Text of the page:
driving in extreme weather conditions
JONATHAN CROUCH ON THE IMPACT OF BAD WEATHER ON THE ROADS AND THOSE WHO HAVE TO USE THEM...
When temperatures are plummeting and forecasters are predicting rain, strong winds and even snow, the roads usually become a nightmare for motorists.
Here are some important tips for us all to keep in mind when driving in extreme weather conditions.
Driving in heavy rain and floods
1. Stopping distances are at least double that of normal, dry roads so keep back from the vehicle in front for better visibility and increased thinking and stopping time. Spray can make visibility as bad as fog so slow down. See and be seen and make sure your headlights are on dipped beam - which is a legal requirement.
2. If your tyres lose grip on the road because of excess water, known as aquaplaning, ease off the accelerator and slow down gradually.
3. If you are driving through floods, drive slowly in first gear but keep the engine speed high by slipping the clutch, which will stop you from stalling.
4. Try to avoid the deepest water, which is usually near the kerb, and don't attempt to cross if the water seems too deep.
5. Always remember to test your brakes when you are through the flood before you drive at normal speed.
Driving in windy weather
1. High-sided vehicles are most affected by windy weather, so be aware that strong gusts can blow them into your path, but high gusts can also throw a car off course. Be particularly aware of this on open stretches of road exposed to strong cross winds, or when passing bridges or gaps in hedges.
2. In extreme windy weather, your vehicle may be affected by turbulence created by large vehicles, so keep well back from them and take extra caution when overtaking.
3. Make sure, when driving in high winds that both hands are in the correct position on the wheel - a sudden gust of wind can seriously affect the vehicle's stability and you will require maximum control to counter this.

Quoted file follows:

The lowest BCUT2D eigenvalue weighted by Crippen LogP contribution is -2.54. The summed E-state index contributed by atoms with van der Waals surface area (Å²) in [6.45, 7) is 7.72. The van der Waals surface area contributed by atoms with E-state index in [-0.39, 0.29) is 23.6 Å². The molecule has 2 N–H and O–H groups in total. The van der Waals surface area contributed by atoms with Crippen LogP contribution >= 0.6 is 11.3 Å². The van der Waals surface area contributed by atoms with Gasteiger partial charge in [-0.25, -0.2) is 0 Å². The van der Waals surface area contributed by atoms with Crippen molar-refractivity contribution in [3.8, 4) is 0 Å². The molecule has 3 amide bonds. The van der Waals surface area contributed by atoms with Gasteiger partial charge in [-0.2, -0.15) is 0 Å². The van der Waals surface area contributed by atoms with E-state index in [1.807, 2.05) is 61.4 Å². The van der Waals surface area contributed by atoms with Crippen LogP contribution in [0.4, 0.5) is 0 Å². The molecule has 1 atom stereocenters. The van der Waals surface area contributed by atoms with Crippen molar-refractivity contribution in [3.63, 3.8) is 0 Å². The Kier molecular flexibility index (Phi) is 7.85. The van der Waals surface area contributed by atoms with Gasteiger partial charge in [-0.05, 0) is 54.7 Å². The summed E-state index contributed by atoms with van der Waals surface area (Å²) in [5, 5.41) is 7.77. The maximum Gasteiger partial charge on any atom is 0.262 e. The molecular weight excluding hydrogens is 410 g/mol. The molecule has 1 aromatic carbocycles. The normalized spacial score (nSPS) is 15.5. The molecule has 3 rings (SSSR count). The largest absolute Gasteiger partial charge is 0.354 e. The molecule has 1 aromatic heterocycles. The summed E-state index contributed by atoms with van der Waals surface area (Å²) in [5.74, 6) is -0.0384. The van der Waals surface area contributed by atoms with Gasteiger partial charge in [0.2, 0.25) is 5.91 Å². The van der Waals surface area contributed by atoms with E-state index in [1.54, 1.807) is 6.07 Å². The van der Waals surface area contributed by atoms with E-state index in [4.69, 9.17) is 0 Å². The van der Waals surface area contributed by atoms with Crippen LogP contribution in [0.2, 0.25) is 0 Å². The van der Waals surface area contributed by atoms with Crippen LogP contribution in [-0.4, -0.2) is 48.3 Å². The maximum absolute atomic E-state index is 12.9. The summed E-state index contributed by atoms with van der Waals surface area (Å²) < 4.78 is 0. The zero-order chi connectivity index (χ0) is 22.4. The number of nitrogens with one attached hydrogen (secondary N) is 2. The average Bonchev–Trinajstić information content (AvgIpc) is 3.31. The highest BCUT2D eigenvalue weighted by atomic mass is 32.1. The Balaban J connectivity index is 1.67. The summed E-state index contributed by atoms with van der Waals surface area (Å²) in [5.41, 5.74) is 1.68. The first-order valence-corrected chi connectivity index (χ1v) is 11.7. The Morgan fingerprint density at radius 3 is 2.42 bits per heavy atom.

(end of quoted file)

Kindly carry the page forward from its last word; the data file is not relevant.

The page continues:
4. Controlling your speed is an important factor - reducing your speed will provide additional stability.
Driving in icy and snowy weather
1. Whenever setting off on a long journey when the temperatures are freezing, ensure you have a blanket, a warm reflective jacket and possibly a flask of warm fluid in case of emergency. Also make sure you carry a mobile phone and that it is fully charged.
2. Driving on snow is dangerous but at least you know it is there. Driving on ice is even more dangerous, not just because it can be more slippery, but mainly because you often cannot see it and the thicker it is the harder it is to see.
3. Black ice forms when running water or standing water freezes on the road and doesn't automatically disappear when the sun comes out. Expect to find it on corners, bends and roundabouts that haven't been warmed by the sun and it won't take you by surprise when you do encounter it.
4. Good visibility is especially important when driving in snow, therefore it is essential to scrape off all ice and snow before making a journey. It is actually illegal to drive without good all-round visibility. Ensure all the mirrors are clear and the defroster has cleared the inside of the windows. Never use hot water to clear the windscreen as it can cause damage.
5. Low winter sunshine reflecting off snow can be blinding, so keep a pair of anti-glare glasses in the car.
Statistically, the end of the year is a bad time of the year for millions of motorists as the weather changes from the relatively mild autumn into the wintry months. Make a mental note of these safety tips and apply them with common sense - it's all about managing your space.